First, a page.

This is going to be a post about software architecture and design, the basic concept of how to allow for changes in your software or system. By creating these joints or seams you will be able to make changes easily.
To get started, here is the definition of Seam:
- the joining of two pieces (as of cloth or leather) by sewing usually near the edge
- the space between adjacent planks or strakes of a ship
- line, groove, or ridge formed by the abutment of edges
- a weak or vulnerable area or gap found a seam ^^ Merriam-Webster’s
As you can tell, the fourth definition is the one that is what we are going to focus on. We want to put in a weak spot in our systems that will allow us to be able to make alterations. This term was first introduced to me in the book, Working effectively with Legacy Code by Michael Feathers
A seam is a place where you can alter behavior in your program without editing it in that place. ^^ Michael Feathers, Working effectively with Legacy Code
There are many different techniques and tools that help to create these seams. Design patterns like the Gang of Four or SOLID principles to name a couple. Below I will go into more detail.
There are many design patterns that allow you to introduce seams into your software. The Builder pattern allows you to construct different representations of objects. The Facade pattern allows you to abstract out a subsystem, which creates a seam for you to introduce a different subsystem that supports the Facade’s contract. There is the Decorator pattern that allows you to extend a class without disrupting the expected contract. The last one I am going to mention is the Adaptor pattern, which allows you to convert one interface into another that your receiving objects expect. I will leave the rest of the patterns up to you to see how they provide seams.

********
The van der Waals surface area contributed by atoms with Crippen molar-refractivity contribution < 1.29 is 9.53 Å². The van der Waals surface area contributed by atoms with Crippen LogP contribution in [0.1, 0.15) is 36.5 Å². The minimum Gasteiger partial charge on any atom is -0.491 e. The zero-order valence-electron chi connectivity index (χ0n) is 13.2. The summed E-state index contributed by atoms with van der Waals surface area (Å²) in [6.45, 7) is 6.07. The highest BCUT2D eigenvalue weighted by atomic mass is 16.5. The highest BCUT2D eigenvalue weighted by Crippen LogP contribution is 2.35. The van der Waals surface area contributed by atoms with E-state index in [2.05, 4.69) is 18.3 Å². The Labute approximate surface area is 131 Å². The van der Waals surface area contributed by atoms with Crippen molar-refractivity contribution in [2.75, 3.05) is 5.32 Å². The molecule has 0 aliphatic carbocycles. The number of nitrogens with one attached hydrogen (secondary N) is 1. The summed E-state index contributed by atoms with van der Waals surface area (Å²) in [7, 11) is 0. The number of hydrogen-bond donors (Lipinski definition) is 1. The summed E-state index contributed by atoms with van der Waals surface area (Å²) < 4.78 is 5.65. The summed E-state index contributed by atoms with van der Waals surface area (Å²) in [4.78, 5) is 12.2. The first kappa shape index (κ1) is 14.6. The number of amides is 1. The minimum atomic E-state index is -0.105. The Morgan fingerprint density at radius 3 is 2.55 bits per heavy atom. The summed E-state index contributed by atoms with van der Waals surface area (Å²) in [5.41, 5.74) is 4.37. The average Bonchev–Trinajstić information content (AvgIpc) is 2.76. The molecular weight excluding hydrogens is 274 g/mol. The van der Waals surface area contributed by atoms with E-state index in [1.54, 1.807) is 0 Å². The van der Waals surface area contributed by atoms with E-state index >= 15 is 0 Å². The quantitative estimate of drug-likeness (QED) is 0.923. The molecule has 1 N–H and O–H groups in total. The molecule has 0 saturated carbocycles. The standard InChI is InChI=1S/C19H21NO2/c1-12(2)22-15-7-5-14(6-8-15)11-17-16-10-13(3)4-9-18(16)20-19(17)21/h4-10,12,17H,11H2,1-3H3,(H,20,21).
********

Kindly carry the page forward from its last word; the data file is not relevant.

How you create seams in software is straight forward and something you are already doing. If you are using interfaces and making your implementations depend on those interfaces then you have created a seam. You can implement that interface in a new class and substitute that new class with new behavior into any consumer using that interface. That seam allows you to make implementation changes without effecting any consumers of that interface. This is the principle of Dependency Inversion and Interface Segregation.
Another way this can be performed is if you base your implementation on a higher level abstraction. So if you are a C# developer you know that a MemoryStream inherits from Stream. So in your method signature, accept a Stream, which will allow you to consume a MemoryStream, FileStream, BufferedStream, etc.
One could argue that design patterns and SOLID principles are all part of architecture and I wouldn’t disagree. There still remains those higher level concepts that need addressed. Decisions of how each subsystem, groups of objects, communicate to build a complete application. The same techniques that are used to keep objects loosely coupled but tightly integrated apply to architecture. You put in the correct abstractions between subsystems to keep them from requiring specific implementations.
This isn’t a comprehensive list, but just a couple examples.
The mediator pattern encapsulates the interactions between sets of objects, subsystems, in a single object. The mediator holds and handles the message that needs to be communicated between the subsystems. This creates a seam as you can change or add subsystems that listens for that message. The MediatR project and the message bus in MVVM Light are examples of how this can be used.
The gateway pattern is an object used to encapsulate external services. The idea is that you don’t want to leak an external service into your application. To keep from doing that, you wrap that external service in a gateway object, now your system depends on your abstract implementation of the service, not the concrete implementation. This gives you a seam that would allow you to change the external service and not require you to change your code to accommodate that change.
We are now to the part that sparked this whole post. The concepts we have learned so far also apply to system integrations.
Microservices is an example of single responsibility.
Enterprise Service Bus is an example of the mediator and gateway patterns.